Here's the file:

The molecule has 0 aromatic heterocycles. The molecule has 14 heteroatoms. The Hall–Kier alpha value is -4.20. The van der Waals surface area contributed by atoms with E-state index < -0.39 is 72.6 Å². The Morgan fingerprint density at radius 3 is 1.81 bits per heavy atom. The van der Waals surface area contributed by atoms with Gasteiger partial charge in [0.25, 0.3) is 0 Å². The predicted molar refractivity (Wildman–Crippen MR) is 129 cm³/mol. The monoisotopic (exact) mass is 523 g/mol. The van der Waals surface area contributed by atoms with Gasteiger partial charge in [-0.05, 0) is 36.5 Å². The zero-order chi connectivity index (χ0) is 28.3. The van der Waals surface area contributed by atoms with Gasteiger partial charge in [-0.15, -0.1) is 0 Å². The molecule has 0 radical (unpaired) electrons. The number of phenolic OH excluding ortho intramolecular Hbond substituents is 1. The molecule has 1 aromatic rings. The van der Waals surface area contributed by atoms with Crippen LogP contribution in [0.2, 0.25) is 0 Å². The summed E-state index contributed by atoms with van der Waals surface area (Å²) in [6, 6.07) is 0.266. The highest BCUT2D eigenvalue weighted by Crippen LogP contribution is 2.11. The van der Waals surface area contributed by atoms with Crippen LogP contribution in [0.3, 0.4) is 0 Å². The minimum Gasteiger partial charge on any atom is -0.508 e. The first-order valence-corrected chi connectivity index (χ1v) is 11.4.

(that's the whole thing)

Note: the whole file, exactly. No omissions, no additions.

The molecule has 0 aromatic heterocycles. The molecule has 14 heteroatoms. The Hall–Kier alpha value is -4.20. The van der Waals surface area contributed by atoms with E-state index < -0.39 is 72.6 Å². The Morgan fingerprint density at radius 3 is 1.81 bits per heavy atom. The van der Waals surface area contributed by atoms with Gasteiger partial charge in [0.25, 0.3) is 0 Å². The predicted molar refractivity (Wildman–Crippen MR) is 129 cm³/mol. The monoisotopic (exact) mass is 523 g/mol. The van der Waals surface area contributed by atoms with Gasteiger partial charge in [-0.05, 0) is 36.5 Å². The zero-order chi connectivity index (χ0) is 28.3. The van der Waals surface area contributed by atoms with Gasteiger partial charge in [-0.15, -0.1) is 0 Å². The molecule has 0 radical (unpaired) electrons. The number of phenolic OH excluding ortho intramolecular Hbond substituents is 1. The molecule has 1 aromatic rings. The van der Waals surface area contributed by atoms with Crippen LogP contribution in [0.2, 0.25) is 0 Å². The summed E-state index contributed by atoms with van der Waals surface area (Å²) in [6, 6.07) is 0.266. The highest BCUT2D eigenvalue weighted by Crippen LogP contribution is 2.11. The van der Waals surface area contributed by atoms with Crippen LogP contribution in [0.3, 0.4) is 0 Å². The minimum Gasteiger partial charge on any atom is -0.508 e. The first-order valence-corrected chi connectivity index (χ1v) is 11.4.